The Cinderblocks

The Excerpt that Sparked Controversy

(Earlier today Neighbors North Editorial Staff decided to post the text which has ignited a firestorm in the Cinderblocks and neighboring community of Pleasant Arms.

Staff decided it was doing readers a disservice to post “Emma Goes Too Far,” which was critical of Cinderblocks’ resident Emma Mulberry’s reading from her Whole Story at Thursday’s It’s About Time reading, without actually posting the offensive text.)

Mom’s dead.  Dead, dead, dead.  Mom’s dead rattles around in my head. Mom’s dead hangs over our bowed heads, bumps into the pink roses waterfalling off the coffin, and streaks through Immaculate’s stained glass windows.  Mom’s dead squeezes through the vacuum cleaner pipe and slides out the FLOORS WALLS attachment and sails out through the jagged-edged hole in the floor-to-ceiling picture window.  Mom’s dead floats into the cedar tree in our back yard and dances around the knife in Petra’s bony fingers and skates the greasy rim of the fish plate.  Mom’s dead blows up into a giant pink bubble gum bubble and traps us inside.

Johnny’s lucky.  He has the Army to go back to.  We have nowhere to go except our house, with the boarded-up hole where the living room window used to be.

Johnny is the one I used to worry over—him and his bad influence friends and what trouble they would get into next.  Now, with their JC Penney polyester suits on, you can’t tell Roger and Big Oatmeal and Greasy used to be troublemakers.

Everything they did was a joke—the pot parties, skipping school, growing marijuana—but as soon as Mom and Dad found out about Petra and Jim it was no laughing matter.  Mom and Dad had to drag us to Holiday Island and make us prisoners.  But if Petra had just gone for Greasy, instead of Jim, Mom and Dad wouldn’t have cared.  Petra and Greasy could have made out all they wanted.  They could have gone on dates and Greasy would have been welcome eating dinner with us and going with us on weekends.  Greasy was allowable.

Father Donnahey goes on and on, praying to the saints.

I think backward and forward, imagining Mom alive and imagining how she’s going to keep getting deader, like the cow that floated onto Holiday Island the summer before last.  It had been dead a long time, with smells and flies buzzing around it.  The crows took what they could peck and flies circled it and fly larvae set up house in it.  The cow bloated up bigger and bigger, its stomach ballooned and stretched thin as plastic wrap.  Every second a little more air crept in and a little more life crept out.  All that was left after a while were its stinky cow bones with pinprick holes.  The cow was too dead to imagine it being alive.  But I can still imagine Mom alive.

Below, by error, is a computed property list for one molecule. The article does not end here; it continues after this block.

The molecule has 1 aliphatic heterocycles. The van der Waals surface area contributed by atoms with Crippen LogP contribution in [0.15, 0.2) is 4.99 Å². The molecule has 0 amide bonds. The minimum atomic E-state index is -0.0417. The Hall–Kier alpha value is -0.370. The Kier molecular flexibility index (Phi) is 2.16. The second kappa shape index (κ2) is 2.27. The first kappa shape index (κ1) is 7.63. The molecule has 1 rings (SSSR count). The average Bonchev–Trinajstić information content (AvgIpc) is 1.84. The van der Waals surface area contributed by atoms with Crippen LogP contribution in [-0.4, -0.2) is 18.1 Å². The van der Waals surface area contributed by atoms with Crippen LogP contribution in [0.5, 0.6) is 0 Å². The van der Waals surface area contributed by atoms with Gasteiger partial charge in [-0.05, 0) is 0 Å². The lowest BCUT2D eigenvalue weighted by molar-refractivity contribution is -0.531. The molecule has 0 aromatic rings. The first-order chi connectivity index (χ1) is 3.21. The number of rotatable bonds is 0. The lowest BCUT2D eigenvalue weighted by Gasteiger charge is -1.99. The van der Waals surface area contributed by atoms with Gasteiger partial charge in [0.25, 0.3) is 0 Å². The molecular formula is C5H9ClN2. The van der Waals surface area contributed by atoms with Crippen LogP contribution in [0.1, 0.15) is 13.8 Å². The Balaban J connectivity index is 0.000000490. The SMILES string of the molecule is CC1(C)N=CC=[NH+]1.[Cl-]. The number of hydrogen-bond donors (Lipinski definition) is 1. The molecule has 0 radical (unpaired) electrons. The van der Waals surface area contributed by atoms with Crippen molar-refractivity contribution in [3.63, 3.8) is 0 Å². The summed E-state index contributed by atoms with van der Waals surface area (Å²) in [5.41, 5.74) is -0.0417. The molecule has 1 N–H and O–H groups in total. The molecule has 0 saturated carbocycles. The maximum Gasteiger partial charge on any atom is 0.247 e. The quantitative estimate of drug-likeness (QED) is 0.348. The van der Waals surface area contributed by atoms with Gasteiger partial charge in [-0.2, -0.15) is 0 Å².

Forward her deadening happens, but backward her living happened.  How can a person go from alive and living to dead and never coming back? Oh, God! Give me Mom back.  I promise not to fight with her ever again.

I feel so small, so tiny, tiny, tiny small.  I want to tell Mom I’m sorry and that I love her and it’s too late.  Only the deadening can happen now.

Then my feelings get all mixed up and I’m mad at Mom for making things happen with Petra the way they did.

No matter what anybody says, I didn’t make Petra stop eating.

I wish there were some place to escape to, some other place to live.  I wish I could live in the pinkness of the roses dipping down from Mom’s coffin.  I wish I could live in those rosey rosebuds’ hearts.

I shut my eyes tight and hear the shadow of a song.  I hear the music just barely.  One, two, three.  One, two three.  Stronger on the one than the two three.  Waltzing music.  I heard it when I used to pretend about things.

It was coming from the living room stereo.  The drapes were drawn back from the picture windows and the rain sliced sideways into the cedars and hemlocks with their green-blue-black robes, whispering spells to protect us and stirring their branches along the ground until the whole back yard was a pot of mud.

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